You’re shopping for a ticket from London to New York and opt to pay an extra $500 for a Premium Economy seat on British Airways, which promises among other things “delicious meals” (with an “s”). Your flight time is about seven hours and after takeoff you receive a decent breakfast and it is even served on china with cloth napkins. Five hours later you are hungry again but that’s okay, BA will serve a nice snack prior to landing, right? FAs appear with baskets…of candy bars. Okay, that’s an odd appetizer, but fine. Now where is the meal? You wait but nothing appears. You ask an FA when the food is coming. She points to your chocolate bar and says, “That was the meal.” Welcome to the new world of British Airways.
British Airways has brought in Alex Cruz, the founder of the low-cost carrier Vueling, to cut expenses and boost profit. Clearly, Cruz has started with meal service.
First Class loses its amuse bouche and business class loses ice cream, which may be bigger stories if British Airways is trying to woo premium passengers to pay premium fares, but there is just something shocking about calling a candy bar a pre-arrival meal. Talk about scraping the barrel.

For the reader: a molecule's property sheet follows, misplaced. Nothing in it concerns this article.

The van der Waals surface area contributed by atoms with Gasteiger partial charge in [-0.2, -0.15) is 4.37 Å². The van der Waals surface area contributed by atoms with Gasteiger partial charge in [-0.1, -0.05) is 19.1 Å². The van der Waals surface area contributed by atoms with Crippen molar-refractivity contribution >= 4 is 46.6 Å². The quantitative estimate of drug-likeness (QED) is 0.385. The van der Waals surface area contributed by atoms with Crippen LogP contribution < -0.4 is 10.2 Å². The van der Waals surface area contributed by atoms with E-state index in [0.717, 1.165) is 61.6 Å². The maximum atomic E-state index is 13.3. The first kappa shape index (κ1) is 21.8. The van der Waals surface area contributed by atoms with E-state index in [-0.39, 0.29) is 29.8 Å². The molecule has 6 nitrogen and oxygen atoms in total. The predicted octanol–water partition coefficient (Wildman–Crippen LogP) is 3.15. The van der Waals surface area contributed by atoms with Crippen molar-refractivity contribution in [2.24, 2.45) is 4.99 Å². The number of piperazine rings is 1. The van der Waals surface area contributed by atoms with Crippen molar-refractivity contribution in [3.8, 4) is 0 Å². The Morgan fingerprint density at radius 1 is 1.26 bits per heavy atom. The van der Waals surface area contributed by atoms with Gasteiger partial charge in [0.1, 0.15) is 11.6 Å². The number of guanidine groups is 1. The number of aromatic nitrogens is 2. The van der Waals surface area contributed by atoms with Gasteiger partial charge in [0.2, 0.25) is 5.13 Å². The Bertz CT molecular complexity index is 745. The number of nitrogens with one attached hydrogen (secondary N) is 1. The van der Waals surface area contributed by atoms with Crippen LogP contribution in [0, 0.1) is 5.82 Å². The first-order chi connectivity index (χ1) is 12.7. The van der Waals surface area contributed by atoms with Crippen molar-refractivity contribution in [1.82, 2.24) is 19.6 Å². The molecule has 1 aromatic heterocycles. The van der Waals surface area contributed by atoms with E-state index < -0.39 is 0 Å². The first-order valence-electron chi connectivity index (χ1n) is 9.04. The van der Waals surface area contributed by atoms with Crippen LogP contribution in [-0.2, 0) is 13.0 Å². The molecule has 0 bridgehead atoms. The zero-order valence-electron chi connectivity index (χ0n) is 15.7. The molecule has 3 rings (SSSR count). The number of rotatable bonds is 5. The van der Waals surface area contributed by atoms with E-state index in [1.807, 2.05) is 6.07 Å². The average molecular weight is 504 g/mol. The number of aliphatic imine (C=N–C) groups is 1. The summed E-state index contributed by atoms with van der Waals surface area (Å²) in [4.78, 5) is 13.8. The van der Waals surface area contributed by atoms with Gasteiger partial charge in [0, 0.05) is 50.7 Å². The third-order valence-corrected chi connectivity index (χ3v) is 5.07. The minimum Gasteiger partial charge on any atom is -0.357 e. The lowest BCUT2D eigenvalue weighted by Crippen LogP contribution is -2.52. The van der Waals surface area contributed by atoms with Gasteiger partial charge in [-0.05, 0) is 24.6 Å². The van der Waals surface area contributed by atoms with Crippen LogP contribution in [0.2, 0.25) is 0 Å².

What a contrast between even the oft-maligned United Airlines, which serves a hot sandwich prior to arrival that is so tasty I ask it for it even if I fly in business or first class!
Economy Class pre-arrival meal requested in first class on a Hamburg to Newark flight in May
My message is simple: Mr. Cruz, you cannot cut your way to growth. You’ve received a lot of negative press this week over your cutbacks and your defense of this action, “We regularly review our catering to ensure we are investing where it matters most to our customers,” is simply tone deaf. When you provide Norwegian Air service levels at legacy prices, people are not going to pay the extra to fly BA.
Mr. Cruz ushered in new uniforms as one of his final projects at Vueling — they look nice:
But I see that as the same sort of tone deafness. The object of a low-cost carrier is to cut costs and offer the cheapest tickets possible. Nice uniforms are unnecessary. Just keep costs low.
British Airways is not Vueling — I know BA is being squeezed by Norwegian, WOW, Icelandair from one direction and the Gulf Carriers from the other, but it will continue to lose market share and profits as cost-conscious customers deflect to cheaper alternatives and those wanting full-service will choose carriers that actually offer full-service.
I wish Cruz all the best in his efforts to turn BA around, but don’t think degrading the soft product is the way to do it.